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Gainesville man resentenced after pleading to molestation

POSTED: April 16, 2014 12:38 a.m.

After a tumultuous ending more than a year ago, a child molestation case closed on calmer terms Tuesday in Hall County Superior Court.

Wedged between the morning’s pleas, motions and revocations, 21-year-old Gainesville man Jose Alberto Rodriguez Jr. pleaded guilty to one count of child molestation after a judge granted a motion for new trial filed by attorney Dan Summer and consented to by Chief Assistant District Attorney Wanda Vance.

“It’s the first time in my career I’ve done something like this and it’s unusual, but based on all of the facts and circumstances we’re comfortable doing that,” Vance said.

Jose Alberto Rodriguez Jr., 21, then 19, was on trial on charges of molesting a then 14-year-old boy in March 2011.

On Sept. 6, 2012, a Hall County jury acquitted Rodriguez on four aggravated child molestation charges and convicted him on one. Aggravated child molestation carries an automatic 25-year sentence.

The defendant’s father, Jose Alberto Rodriguez Sr., had a strong reaction.

He hit, kicked and scratched deputies as they tried to subdue him, according to a March 2013 indictment charging him with felony obstruction, terroristic threats, inciting a riot and disrupting a lawful proceeding. He threatened to kill jurors, the prosecutor and others, and told his family to “get” the family of the victim.

“Certainly after trial, after outbursts from the family, after the way everybody behaved, the state felt that that (sentence) was appropriate, but rather than litigate and continue to fight on this case, which exposes the state to liability and possible multiple remedies, we’ve agreed to consent on the motion for new trial,” Vance said.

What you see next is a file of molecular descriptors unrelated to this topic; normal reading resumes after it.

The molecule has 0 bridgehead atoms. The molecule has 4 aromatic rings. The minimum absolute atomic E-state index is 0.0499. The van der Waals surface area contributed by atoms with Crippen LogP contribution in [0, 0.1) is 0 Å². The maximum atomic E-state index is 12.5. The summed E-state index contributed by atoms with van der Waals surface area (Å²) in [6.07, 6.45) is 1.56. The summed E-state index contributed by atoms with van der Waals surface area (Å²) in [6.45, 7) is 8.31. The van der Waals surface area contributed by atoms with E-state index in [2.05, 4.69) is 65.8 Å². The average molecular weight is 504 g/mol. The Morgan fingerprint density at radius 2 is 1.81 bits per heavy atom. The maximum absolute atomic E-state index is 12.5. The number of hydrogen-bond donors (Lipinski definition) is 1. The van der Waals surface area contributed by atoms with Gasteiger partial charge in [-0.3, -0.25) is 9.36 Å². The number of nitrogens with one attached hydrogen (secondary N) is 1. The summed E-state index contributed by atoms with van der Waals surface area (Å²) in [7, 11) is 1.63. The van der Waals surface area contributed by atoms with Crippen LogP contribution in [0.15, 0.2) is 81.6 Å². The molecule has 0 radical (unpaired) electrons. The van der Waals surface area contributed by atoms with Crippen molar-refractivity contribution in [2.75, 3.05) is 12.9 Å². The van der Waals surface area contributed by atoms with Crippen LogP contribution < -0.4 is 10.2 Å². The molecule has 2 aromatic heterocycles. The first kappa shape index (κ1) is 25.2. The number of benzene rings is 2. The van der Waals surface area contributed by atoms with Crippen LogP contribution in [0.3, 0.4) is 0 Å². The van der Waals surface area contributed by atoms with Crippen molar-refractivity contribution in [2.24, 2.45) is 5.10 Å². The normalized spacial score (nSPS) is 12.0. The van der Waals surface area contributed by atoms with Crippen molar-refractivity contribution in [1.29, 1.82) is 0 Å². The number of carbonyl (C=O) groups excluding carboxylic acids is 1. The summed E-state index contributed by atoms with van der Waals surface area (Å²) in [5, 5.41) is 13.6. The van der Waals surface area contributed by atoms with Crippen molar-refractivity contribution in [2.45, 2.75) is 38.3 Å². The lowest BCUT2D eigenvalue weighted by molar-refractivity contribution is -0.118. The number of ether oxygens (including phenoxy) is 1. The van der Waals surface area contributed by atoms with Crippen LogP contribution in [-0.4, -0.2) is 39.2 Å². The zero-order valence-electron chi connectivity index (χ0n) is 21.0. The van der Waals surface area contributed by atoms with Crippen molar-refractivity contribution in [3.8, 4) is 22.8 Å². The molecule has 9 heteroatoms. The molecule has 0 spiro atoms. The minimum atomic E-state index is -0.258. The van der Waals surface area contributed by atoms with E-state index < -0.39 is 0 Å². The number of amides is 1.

Rodriguez Jr., who entered his guilty plea through an interpreter, was sentenced to nine years in prison and 11 years on house arrest.

“I frankly offered less than this, at different times, if Mr. Rodriguez had just taken responsibility,” Vance said. “Even during the trial, and frankly after the conviction, the state was open to considering that (plea) because we recognized that the statutory penalty is harsh.”

He will be required to register as a sex offender, although Vance said she would accept a condition that the defendant be allowed to interact with his son and possible future biological children.

“The state always felt that this was, on his part, a hate crime,” Vance said. “I’m not so concerned that he is a predatory or has — I’m not so concerned he is a pedophile. As far as I’m concerned he’s done a horrible thing because he’s homophobic.”

Oliver granted Rodriguez Jr. credit for time served since his conviction.

Rodriguez Sr. pleaded guilty in February to the obstruction counts and was sentenced under Georgia’s First Offender statute to 12 months in jail and four years on probation.


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